Although table saws have become a subject of concern in recent years, due to the number of injuries resulting from their use, they are still, undoubtedly, one of the most powerful pieces of equipment available for DIY aspirers. The most versatile and productive of all woodworking machines, this single tool can rip, cross-cut, miter-cut, square, dado, rabbet, and even apply shapes to edges of wood stock. Table saws can be used to cut sheet plastic, aluminum, melamine and even tile. It is important, however, that you understand which blade to use, as dull, or unbefitting blades, can compromise your safety on the job and the quality of your work. Consider the materials that the blade will be used to cut and what type of saw it will be used in. As a general rule, blades with more teeth result in a smoother cut, and blades with fewer teeth remove material faster. In addition, the size of the gullet, tooth configuration and hook angle factor are all critical components of selecting the appropriate blade for your job. Be sure to keep the area you are working in clean and free from dust. Allowing debris to build up around your saw is hazardous and should be avoided. Products, such as GlideCote, by Bostik, feature a unique technology that drastically reduces sliding friction and eliminates surface “hang ups” on table saws while repelling dust, dirt and moisture. Furthermore, riving knives, when properly adjusted, greatly reduce the possibility of kickback, which is the most common injury resulting from the use of table saws. Located behind the blade, the riving knife holds the saw kerf open and prevents the stock from closing in on the blade and binding.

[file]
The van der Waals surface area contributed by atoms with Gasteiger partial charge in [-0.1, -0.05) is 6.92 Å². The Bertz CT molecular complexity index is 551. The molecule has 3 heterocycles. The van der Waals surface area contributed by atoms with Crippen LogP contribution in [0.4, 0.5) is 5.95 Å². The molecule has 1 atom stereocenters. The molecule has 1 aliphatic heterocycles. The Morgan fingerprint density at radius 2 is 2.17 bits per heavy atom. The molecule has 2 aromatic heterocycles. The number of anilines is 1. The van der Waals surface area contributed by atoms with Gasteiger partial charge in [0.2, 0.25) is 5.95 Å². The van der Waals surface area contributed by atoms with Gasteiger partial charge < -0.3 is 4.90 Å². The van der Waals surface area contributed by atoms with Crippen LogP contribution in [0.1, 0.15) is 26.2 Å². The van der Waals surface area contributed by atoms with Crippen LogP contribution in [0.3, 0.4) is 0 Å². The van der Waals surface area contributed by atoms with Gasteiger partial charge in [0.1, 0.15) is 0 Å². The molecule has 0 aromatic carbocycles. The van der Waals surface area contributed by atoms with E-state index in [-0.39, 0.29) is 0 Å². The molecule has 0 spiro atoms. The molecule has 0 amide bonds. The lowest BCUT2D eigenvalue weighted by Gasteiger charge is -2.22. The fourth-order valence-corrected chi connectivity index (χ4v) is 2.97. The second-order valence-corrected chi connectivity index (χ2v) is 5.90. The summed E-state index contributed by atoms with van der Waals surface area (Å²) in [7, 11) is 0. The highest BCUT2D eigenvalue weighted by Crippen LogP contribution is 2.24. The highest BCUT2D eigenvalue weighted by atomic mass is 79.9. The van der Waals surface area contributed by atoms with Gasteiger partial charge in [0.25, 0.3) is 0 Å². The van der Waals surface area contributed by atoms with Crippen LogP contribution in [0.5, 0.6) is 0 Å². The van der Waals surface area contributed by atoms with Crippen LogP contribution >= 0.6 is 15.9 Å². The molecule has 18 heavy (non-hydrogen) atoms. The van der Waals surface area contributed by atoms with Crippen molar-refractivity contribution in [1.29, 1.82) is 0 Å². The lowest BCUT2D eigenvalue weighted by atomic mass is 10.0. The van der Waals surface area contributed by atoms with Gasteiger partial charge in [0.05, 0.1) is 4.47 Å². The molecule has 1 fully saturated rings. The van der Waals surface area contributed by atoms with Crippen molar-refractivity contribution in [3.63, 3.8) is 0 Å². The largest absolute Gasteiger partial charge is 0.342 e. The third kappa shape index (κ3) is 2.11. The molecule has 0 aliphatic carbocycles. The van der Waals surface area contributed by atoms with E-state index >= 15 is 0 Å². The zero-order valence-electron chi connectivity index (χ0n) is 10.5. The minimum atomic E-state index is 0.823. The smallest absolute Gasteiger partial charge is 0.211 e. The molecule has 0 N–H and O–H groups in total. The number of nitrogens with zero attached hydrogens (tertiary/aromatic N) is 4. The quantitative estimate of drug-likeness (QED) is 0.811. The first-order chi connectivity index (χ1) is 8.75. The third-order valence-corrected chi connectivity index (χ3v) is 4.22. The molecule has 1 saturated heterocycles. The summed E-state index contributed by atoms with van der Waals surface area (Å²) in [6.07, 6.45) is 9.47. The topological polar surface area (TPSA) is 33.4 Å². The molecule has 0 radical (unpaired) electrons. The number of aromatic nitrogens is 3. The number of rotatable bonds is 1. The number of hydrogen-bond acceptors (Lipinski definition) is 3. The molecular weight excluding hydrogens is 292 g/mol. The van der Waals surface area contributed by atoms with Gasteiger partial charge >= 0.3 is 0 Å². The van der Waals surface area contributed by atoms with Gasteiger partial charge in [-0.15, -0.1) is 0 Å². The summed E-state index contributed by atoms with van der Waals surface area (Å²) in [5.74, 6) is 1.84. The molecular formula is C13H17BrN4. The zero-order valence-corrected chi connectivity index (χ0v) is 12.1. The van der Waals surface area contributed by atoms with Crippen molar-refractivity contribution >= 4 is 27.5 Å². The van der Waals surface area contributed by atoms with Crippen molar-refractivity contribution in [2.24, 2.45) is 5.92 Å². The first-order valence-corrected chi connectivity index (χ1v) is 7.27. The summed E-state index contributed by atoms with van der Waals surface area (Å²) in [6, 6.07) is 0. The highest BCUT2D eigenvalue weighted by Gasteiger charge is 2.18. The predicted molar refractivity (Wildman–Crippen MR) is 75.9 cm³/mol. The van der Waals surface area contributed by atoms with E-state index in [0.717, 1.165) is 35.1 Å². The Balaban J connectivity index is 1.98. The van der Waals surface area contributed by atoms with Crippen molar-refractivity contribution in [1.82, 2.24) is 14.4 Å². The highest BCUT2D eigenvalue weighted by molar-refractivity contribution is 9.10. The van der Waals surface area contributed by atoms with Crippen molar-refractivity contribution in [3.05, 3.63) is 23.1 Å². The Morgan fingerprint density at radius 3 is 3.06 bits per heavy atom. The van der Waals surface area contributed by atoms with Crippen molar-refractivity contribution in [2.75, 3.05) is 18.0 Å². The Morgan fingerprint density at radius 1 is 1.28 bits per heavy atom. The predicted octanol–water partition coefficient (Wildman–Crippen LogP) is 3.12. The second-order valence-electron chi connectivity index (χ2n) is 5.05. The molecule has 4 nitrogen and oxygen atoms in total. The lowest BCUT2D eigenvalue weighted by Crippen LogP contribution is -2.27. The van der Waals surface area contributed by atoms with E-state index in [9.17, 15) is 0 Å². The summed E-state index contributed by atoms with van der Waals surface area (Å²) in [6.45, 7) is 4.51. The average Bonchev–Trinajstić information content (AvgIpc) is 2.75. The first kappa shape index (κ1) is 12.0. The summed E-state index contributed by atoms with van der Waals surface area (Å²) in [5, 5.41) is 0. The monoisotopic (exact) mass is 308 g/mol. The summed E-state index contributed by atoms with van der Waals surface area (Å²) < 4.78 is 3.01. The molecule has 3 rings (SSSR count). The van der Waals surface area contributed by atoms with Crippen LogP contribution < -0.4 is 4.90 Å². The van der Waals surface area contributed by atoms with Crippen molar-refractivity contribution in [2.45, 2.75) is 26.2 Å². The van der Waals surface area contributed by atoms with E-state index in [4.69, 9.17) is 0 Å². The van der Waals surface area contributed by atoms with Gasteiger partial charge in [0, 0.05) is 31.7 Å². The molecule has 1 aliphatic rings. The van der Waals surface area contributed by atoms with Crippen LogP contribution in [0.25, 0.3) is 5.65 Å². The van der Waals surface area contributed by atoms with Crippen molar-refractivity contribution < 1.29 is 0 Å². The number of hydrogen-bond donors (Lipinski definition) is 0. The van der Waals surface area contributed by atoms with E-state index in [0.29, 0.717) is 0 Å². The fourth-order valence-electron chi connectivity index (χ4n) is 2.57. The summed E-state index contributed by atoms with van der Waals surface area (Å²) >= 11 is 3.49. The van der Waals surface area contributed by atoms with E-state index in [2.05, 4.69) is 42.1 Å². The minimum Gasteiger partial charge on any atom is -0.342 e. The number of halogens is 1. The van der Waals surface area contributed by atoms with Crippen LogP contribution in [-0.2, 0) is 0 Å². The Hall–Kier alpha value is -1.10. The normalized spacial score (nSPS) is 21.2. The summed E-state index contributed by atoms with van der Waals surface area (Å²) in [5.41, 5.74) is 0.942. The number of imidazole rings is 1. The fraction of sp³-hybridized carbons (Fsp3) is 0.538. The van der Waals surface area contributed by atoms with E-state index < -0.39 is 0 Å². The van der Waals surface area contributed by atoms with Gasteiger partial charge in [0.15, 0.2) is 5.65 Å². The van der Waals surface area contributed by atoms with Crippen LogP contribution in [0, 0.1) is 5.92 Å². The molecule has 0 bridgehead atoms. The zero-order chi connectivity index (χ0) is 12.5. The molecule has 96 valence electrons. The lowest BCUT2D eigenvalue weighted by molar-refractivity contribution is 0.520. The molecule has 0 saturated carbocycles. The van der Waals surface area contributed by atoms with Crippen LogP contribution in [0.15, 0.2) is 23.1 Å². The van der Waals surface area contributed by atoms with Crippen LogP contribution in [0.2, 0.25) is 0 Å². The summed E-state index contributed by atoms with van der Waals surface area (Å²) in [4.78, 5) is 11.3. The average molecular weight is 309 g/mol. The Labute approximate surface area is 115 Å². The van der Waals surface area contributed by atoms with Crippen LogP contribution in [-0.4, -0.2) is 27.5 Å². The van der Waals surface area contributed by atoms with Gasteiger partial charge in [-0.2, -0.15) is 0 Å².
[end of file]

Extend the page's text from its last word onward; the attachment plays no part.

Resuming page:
The Adjustable Wrench